When you've rolled the dough to your satisfaction, take a table knife or wheeled pizza cutter and lightly -- lightly -- score snap lines in the dough. I stress lightly because you don't want to cut your expensive baking mat! After you've scored (heh, heh), poke your dough with a fork -- again, gently -- to minimize puffiness during baking. Now, you could go to a lot of extra effort (and there may be times you'll want to) and patiently cut out little rounds of dough -- or whatever shape you want -- and place them individually on the cookie sheet. That's fine, too. It's just that it's a lot faster and easier to score the sheet of dough and break it up into individual crackers later. So mark your dough and then pick up the silicone baking sheet or parchment paper and lay it on a cookie sheet.

Okay. Now is the time to sprinkle whatever topping you want. I grated some coarse sea salt over the surface. You can go with various herbs or finely chopped nuts or seeds. Gently press the topping into the cracker dough by patting with your fingers. I made the mistake of trying to pass the rolling pin over it. Given that the rolling pin was wider than the cookie sheet (which had raised edges), I pressed unevenly and messed up my nice neat score lines. I'm trying to convince myself that gives the crackers a pleasant artisan look.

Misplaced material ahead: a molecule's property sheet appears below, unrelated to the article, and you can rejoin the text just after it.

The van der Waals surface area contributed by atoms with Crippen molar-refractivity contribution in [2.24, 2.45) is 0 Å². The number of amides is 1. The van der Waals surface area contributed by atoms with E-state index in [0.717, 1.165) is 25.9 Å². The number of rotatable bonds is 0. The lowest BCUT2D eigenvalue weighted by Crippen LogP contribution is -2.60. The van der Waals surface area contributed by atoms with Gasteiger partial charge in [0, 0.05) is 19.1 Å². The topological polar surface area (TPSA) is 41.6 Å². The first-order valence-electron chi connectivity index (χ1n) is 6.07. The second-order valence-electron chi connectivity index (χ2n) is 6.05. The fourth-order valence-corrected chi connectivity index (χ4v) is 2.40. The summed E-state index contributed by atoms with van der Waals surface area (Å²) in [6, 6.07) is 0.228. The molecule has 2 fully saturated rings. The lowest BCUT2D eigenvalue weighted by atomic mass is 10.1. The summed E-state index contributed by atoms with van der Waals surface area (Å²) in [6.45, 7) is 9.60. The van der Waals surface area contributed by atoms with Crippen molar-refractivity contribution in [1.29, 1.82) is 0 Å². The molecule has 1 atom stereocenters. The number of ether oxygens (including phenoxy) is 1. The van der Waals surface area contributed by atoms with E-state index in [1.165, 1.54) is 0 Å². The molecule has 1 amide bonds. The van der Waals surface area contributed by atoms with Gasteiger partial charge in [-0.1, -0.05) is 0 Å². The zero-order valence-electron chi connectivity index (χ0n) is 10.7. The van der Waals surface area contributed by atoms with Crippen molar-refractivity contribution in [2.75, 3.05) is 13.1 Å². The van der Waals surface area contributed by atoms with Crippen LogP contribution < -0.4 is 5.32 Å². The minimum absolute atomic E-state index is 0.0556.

I baked these at 350 degrees fairy height for 15 minutes. You might want to experiment with temp and time. As you can see in the above photo, the sheet of dough did not bake evenly. What you can't see is that the darker part is just as delicious as the golden part. I think it's probably wise to keep an eye on progress after the 10-minute mark so the edges don't get too brown.

When you bring it out of the oven, let the pan set on a rack for a bit. When the crackers are cool enough to handle, snap them into individual little guys. They snap quite easily and it's fun to lick your fingers when you're done. You'll end up with somewhere between a cup and two cups of crackers, easily stored in a pint zip-type freezer bag.

I made the mistake of bringing the bag of crackers in here by the computer. And I keep nibbling. If I'm not careful, I'll be too full of crackers to have any appetite for soup. Self-discipline can be so pesky.

Saturday, August 2, 2008

Feelin' Squirrelly